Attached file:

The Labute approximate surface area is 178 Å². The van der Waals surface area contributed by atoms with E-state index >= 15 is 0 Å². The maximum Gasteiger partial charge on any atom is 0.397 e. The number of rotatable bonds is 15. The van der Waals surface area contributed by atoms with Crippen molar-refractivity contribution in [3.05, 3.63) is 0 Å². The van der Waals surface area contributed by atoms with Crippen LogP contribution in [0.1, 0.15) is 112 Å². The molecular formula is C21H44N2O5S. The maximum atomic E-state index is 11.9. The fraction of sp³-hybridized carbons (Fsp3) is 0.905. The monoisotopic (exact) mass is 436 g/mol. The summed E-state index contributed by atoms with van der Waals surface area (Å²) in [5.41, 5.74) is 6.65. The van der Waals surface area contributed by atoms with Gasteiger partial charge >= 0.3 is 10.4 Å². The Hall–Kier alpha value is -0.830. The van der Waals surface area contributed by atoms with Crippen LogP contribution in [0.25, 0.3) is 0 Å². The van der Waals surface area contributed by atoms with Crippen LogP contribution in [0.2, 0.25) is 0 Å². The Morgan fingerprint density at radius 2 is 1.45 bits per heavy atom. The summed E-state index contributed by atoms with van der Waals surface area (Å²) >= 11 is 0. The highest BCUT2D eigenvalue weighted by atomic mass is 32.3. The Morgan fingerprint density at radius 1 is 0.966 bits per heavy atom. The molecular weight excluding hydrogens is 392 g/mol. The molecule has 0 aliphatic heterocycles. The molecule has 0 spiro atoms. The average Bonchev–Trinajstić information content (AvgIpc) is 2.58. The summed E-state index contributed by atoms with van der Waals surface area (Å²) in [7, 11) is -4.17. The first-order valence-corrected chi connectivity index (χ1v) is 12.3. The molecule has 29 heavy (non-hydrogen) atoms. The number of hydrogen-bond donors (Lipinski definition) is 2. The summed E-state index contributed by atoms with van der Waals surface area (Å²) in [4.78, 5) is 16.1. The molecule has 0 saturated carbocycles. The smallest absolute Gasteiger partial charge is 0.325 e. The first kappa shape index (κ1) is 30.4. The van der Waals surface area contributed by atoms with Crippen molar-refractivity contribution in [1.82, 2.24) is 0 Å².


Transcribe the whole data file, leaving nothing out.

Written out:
The Labute approximate surface area is 178 Å². The van der Waals surface area contributed by atoms with E-state index >= 15 is 0 Å². The maximum Gasteiger partial charge on any atom is 0.397 e. The number of rotatable bonds is 15. The van der Waals surface area contributed by atoms with Crippen molar-refractivity contribution in [3.05, 3.63) is 0 Å². The van der Waals surface area contributed by atoms with Crippen LogP contribution in [0.1, 0.15) is 112 Å². The molecular formula is C21H44N2O5S. The maximum atomic E-state index is 11.9. The fraction of sp³-hybridized carbons (Fsp3) is 0.905. The monoisotopic (exact) mass is 436 g/mol. The summed E-state index contributed by atoms with van der Waals surface area (Å²) in [5.41, 5.74) is 6.65. The van der Waals surface area contributed by atoms with Gasteiger partial charge >= 0.3 is 10.4 Å². The Hall–Kier alpha value is -0.830. The van der Waals surface area contributed by atoms with Crippen LogP contribution in [0.25, 0.3) is 0 Å². The van der Waals surface area contributed by atoms with Crippen LogP contribution in [0.2, 0.25) is 0 Å². The Morgan fingerprint density at radius 2 is 1.45 bits per heavy atom. The summed E-state index contributed by atoms with van der Waals surface area (Å²) >= 11 is 0. The highest BCUT2D eigenvalue weighted by atomic mass is 32.3. The Morgan fingerprint density at radius 1 is 0.966 bits per heavy atom. The molecular weight excluding hydrogens is 392 g/mol. The molecule has 0 aliphatic heterocycles. The molecule has 0 spiro atoms. The average Bonchev–Trinajstić information content (AvgIpc) is 2.58. The summed E-state index contributed by atoms with van der Waals surface area (Å²) in [7, 11) is -4.17. The first-order valence-corrected chi connectivity index (χ1v) is 12.3. The molecule has 29 heavy (non-hydrogen) atoms. The number of hydrogen-bond donors (Lipinski definition) is 2. The summed E-state index contributed by atoms with van der Waals surface area (Å²) in [4.78, 5) is 16.1. The molecule has 0 saturated carbocycles. The smallest absolute Gasteiger partial charge is 0.325 e. The first kappa shape index (κ1) is 30.4. The van der Waals surface area contributed by atoms with Crippen molar-refractivity contribution in [1.82, 2.24) is 0 Å².